House Of Glass
Storyteller Discusses Successes, Failure In Talk
CHAUTAUQUA — For more than 20 years, Ira Glass has informed and entertained millions of listeners a week through his nonfiction storytelling show and podcast “This American Life.”
On Saturday, Glass brought that energy of his show — complete with funny anecdotes and audio clips — to the Chautauqua Institution Amphitheater through a talk, “Seven Things I’ve Learned.”
Because he is most known for his voice, Glass first quipped, “This is my voice, and this is my face.”
In his discussion, Glass noted what makes a good story for radio, pointing out that “plot and idea, plot and idea, over and over again” is what has made “This American Life” a success. The show, on the air for 24 years, is produced weekly and surrounds a theme.
According to its website, the show is “journalism, but an entertaining kind of journalism that built’s around plot. In other words, stories! Our favorite sorts of stories have compelling people at the center of them, funny moments, big feelings, surprising plot twists, and interesting ideas.”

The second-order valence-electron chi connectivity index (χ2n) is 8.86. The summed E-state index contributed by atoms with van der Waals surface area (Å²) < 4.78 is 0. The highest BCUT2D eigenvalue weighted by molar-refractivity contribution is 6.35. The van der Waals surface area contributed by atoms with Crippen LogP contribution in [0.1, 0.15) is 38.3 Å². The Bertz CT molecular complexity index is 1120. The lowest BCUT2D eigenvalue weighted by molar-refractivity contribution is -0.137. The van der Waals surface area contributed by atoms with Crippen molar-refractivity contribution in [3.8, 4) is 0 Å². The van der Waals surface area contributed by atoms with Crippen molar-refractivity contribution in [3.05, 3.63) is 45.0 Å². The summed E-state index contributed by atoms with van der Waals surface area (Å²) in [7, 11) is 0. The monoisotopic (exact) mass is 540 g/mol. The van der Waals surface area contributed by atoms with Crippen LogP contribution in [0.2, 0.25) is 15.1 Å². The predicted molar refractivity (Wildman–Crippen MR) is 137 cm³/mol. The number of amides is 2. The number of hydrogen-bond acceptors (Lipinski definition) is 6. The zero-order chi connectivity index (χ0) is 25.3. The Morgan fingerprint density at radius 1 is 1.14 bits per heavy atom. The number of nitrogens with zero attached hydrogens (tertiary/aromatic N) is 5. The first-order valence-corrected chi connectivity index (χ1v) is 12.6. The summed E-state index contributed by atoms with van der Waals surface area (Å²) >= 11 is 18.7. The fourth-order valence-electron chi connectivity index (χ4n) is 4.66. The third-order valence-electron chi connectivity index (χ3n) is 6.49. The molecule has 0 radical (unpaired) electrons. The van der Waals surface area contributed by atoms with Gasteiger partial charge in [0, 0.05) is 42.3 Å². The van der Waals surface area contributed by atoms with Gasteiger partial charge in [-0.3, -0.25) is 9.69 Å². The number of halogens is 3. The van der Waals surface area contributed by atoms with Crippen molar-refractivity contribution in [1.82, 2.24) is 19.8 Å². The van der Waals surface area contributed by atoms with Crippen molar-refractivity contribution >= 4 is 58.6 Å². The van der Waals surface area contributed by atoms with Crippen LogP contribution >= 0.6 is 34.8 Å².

As part of the “seven” things he’s learned, Glass touched on some basics: “How to tell a story.” He said structure is important, as are moments of seriousness and humor.
He also discussed interviewing kids, which he said he found easier than adults due to their openness to talk.
“With adults, it takes more for them to get to the point,” Glass said. “With kids, they say what they think.”
He showed a video of a 14 year old he interviewed more than a decade ago talking about the perils of falling in love. The teenager said love only resulted in heartbreak and should be avoided to experience all that there is in life.
He then showed the same guy, now 24 years old, discussing the same topic. The adult has a girlfriend and expresses some regret with his earlier remarks.
The clips were humorous and showed why interviewing kids can be both entertaining and insightful.
Glass said it took him years to find the right way to tell a story. He noted that even eight years into producing the news for radio, he was still searching for his voice.
Glass was the first evening entertainer booked to speak at Chautauqua for the 2019 season. He opened Week 5: “The Life of the Spoken Word.”